The study referenced the 67 nuclear tests conducted across the islands, and added that “increases in leukemia, breast cancer and thyroid cancer after radiation exposure have been well established, especially in childhood exposures.”
Rachael Hoffman, a Marshallese woman living in Everett, Washington, works with Barker in educating the public and younger generations about what the US government did in the Marshall Islands.
Every year she helps organize a Remembrance Day ceremony marking the March 1, 1954, detonation of the Bravo Bomb.
Her grandmother developed thyroid cancer that she attributes to the nuclear tests, and received some compensation from the government for it. With that money, she was able to move to the US, along with some of her relatives, during the 1980s.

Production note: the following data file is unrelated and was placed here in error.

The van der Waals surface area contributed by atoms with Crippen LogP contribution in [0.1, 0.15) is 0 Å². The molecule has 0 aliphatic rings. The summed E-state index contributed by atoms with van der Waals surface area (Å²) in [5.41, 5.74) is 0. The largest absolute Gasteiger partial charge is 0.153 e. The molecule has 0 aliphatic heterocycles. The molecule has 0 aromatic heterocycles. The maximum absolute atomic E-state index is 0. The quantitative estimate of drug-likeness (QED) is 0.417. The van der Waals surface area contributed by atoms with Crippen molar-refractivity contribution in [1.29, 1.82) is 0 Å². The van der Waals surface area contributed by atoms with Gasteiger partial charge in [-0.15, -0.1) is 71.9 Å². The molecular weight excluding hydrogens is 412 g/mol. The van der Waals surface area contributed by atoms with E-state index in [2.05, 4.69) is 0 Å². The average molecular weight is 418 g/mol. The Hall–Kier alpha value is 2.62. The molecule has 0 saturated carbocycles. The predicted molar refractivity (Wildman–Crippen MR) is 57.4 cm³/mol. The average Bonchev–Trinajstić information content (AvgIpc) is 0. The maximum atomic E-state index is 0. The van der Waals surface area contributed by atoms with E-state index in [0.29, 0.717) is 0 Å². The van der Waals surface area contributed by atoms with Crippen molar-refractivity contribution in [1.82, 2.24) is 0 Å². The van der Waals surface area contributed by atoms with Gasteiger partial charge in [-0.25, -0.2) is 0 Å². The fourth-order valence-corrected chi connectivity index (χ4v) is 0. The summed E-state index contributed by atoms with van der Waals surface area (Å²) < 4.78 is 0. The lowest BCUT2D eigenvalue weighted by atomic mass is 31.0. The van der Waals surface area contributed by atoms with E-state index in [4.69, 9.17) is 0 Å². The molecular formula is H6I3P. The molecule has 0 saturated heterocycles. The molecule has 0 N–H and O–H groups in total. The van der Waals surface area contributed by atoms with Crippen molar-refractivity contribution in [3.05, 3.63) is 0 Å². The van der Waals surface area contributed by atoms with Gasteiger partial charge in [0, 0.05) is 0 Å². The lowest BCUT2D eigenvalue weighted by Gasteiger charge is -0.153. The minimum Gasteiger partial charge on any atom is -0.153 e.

“67 nuclear bombs were tested in the Marshall Islands in a 12-year span,” Hoffman told Truthout. “People were relocated from island to island, and to this day people remain displaced from nuclear testing.”
Hoffman discussed how the rapid westernization of the culture led to a poor diet taking a toll on the health of the Marshallese.
“During the testing a lot of the food was imported because people were overcrowded on these islands they were relocated to,” she explained. “The crops and fish were poisoned, so people couldn’t eat off the land, so they had to rely on canned food which caused high blood pressure, high cholesterol and diabetes.”
There were four main coral atolls of the Marshall Islands that were primarily impacted, and the people living on those have the highest numbers of cancer cases.